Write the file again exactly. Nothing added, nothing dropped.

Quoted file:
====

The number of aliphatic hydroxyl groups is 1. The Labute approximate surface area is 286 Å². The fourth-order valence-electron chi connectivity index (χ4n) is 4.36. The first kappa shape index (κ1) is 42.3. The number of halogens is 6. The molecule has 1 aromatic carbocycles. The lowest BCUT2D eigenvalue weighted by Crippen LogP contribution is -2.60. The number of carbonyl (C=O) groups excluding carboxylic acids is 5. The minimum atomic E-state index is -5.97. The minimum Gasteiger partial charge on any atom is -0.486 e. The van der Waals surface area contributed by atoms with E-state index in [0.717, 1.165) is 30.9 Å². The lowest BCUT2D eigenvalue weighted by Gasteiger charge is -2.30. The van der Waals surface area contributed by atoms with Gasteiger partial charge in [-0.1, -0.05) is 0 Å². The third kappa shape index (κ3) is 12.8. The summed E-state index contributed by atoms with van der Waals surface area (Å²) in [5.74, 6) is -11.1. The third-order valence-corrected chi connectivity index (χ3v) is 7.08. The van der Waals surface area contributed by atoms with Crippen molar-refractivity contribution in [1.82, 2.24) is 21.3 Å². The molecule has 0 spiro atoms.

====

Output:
The number of aliphatic hydroxyl groups is 1. The Labute approximate surface area is 286 Å². The fourth-order valence-electron chi connectivity index (χ4n) is 4.36. The first kappa shape index (κ1) is 42.3. The number of halogens is 6. The molecule has 1 aromatic carbocycles. The lowest BCUT2D eigenvalue weighted by Crippen LogP contribution is -2.60. The number of carbonyl (C=O) groups excluding carboxylic acids is 5. The minimum atomic E-state index is -5.97. The minimum Gasteiger partial charge on any atom is -0.486 e. The van der Waals surface area contributed by atoms with E-state index in [0.717, 1.165) is 30.9 Å². The lowest BCUT2D eigenvalue weighted by Gasteiger charge is -2.30. The van der Waals surface area contributed by atoms with Gasteiger partial charge in [-0.1, -0.05) is 0 Å². The third kappa shape index (κ3) is 12.8. The summed E-state index contributed by atoms with van der Waals surface area (Å²) in [5.74, 6) is -11.1. The third-order valence-corrected chi connectivity index (χ3v) is 7.08. The van der Waals surface area contributed by atoms with Crippen molar-refractivity contribution in [1.82, 2.24) is 21.3 Å². The molecule has 0 spiro atoms.